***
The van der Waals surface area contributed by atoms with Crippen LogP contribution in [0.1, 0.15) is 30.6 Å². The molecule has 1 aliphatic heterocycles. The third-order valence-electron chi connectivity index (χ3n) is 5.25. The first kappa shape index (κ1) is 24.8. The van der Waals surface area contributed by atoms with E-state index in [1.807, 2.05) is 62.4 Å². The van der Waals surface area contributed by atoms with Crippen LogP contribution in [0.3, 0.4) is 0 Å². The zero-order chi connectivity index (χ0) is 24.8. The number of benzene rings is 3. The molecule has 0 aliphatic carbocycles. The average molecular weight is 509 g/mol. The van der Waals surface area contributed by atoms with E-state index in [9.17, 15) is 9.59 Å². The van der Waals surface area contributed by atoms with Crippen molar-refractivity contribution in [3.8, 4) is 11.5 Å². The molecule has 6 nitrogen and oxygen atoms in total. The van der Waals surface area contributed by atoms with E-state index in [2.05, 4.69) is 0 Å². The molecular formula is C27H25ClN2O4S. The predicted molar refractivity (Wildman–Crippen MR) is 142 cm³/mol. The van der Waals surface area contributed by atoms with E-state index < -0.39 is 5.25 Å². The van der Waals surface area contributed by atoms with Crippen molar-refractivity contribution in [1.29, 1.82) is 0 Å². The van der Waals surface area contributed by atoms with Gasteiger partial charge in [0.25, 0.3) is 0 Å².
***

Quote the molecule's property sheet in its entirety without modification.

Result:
The van der Waals surface area contributed by atoms with Crippen LogP contribution in [0.1, 0.15) is 30.6 Å². The molecule has 1 aliphatic heterocycles. The third-order valence-electron chi connectivity index (χ3n) is 5.25. The first kappa shape index (κ1) is 24.8. The van der Waals surface area contributed by atoms with E-state index in [1.807, 2.05) is 62.4 Å². The van der Waals surface area contributed by atoms with Crippen LogP contribution in [0.3, 0.4) is 0 Å². The zero-order chi connectivity index (χ0) is 24.8. The number of benzene rings is 3. The molecule has 0 aliphatic carbocycles. The average molecular weight is 509 g/mol. The van der Waals surface area contributed by atoms with E-state index in [9.17, 15) is 9.59 Å². The van der Waals surface area contributed by atoms with Crippen molar-refractivity contribution in [3.8, 4) is 11.5 Å². The molecule has 6 nitrogen and oxygen atoms in total. The van der Waals surface area contributed by atoms with E-state index in [2.05, 4.69) is 0 Å². The molecular formula is C27H25ClN2O4S. The predicted molar refractivity (Wildman–Crippen MR) is 142 cm³/mol. The van der Waals surface area contributed by atoms with E-state index < -0.39 is 5.25 Å². The van der Waals surface area contributed by atoms with Crippen molar-refractivity contribution in [1.29, 1.82) is 0 Å². The van der Waals surface area contributed by atoms with Gasteiger partial charge in [0.25, 0.3) is 0 Å².